We may observe further that endogamy is a protective device utilized 
by social groups that feel they have some biological or cultural heritage 
to preserve. The caste prevents intermarriage so that it may isolate 
itself, and not vice versa. In India endogamy serves as a means of main- 
taining unnumbered little cystlike cultural variants invidiously juxta- 
posed. We should probably be grossly misled, however, if we were to 
think of endogamy, rather than that which its prohibition is intended 
to protect, as of primary significance. Edward Westermarck says with 
finality: "Endogamy is the essence of the caste system. "^'^ 

This point of view has actually resulted in many questionable con- 
clusions. A. H. Benton sees the social utility of sex as providing the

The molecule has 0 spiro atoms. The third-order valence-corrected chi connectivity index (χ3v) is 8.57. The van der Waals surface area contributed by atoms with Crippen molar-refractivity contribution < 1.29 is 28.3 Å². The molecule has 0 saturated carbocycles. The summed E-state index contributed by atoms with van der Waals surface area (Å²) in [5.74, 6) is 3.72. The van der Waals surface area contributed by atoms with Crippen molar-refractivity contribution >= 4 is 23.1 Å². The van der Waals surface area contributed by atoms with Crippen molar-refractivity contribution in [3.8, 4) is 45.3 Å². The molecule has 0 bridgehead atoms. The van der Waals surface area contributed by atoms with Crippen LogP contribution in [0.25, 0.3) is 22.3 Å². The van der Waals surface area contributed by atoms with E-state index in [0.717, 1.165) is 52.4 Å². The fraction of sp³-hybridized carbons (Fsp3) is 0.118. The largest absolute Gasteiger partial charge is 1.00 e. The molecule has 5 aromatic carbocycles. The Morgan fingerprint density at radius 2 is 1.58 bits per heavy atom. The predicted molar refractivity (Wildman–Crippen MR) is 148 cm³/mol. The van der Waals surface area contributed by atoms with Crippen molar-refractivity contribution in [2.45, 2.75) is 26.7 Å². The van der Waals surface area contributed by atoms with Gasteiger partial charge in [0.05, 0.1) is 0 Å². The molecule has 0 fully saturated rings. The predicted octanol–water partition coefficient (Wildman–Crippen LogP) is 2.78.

need for marriage restrictions. To him, sex itself, the value of women 
to men secured in marriage, is the advantage which one caste gains 
over another in its practice of endogamy. In other words, marriage 
per se is the essential circumstance. Says this writer: 

My contention is that the system at the outset had had for its object 
the due adjustment of sexual relations. . . . The basis and starting point 
of the whole system are obviously the fact that the community consists of 
sections, the members of which are under agreement to exchange brides 
with each other on certain customary conditions. . . . All men must find 
their brides, each in that section of the population which has arranged 
for mutual interchange.^^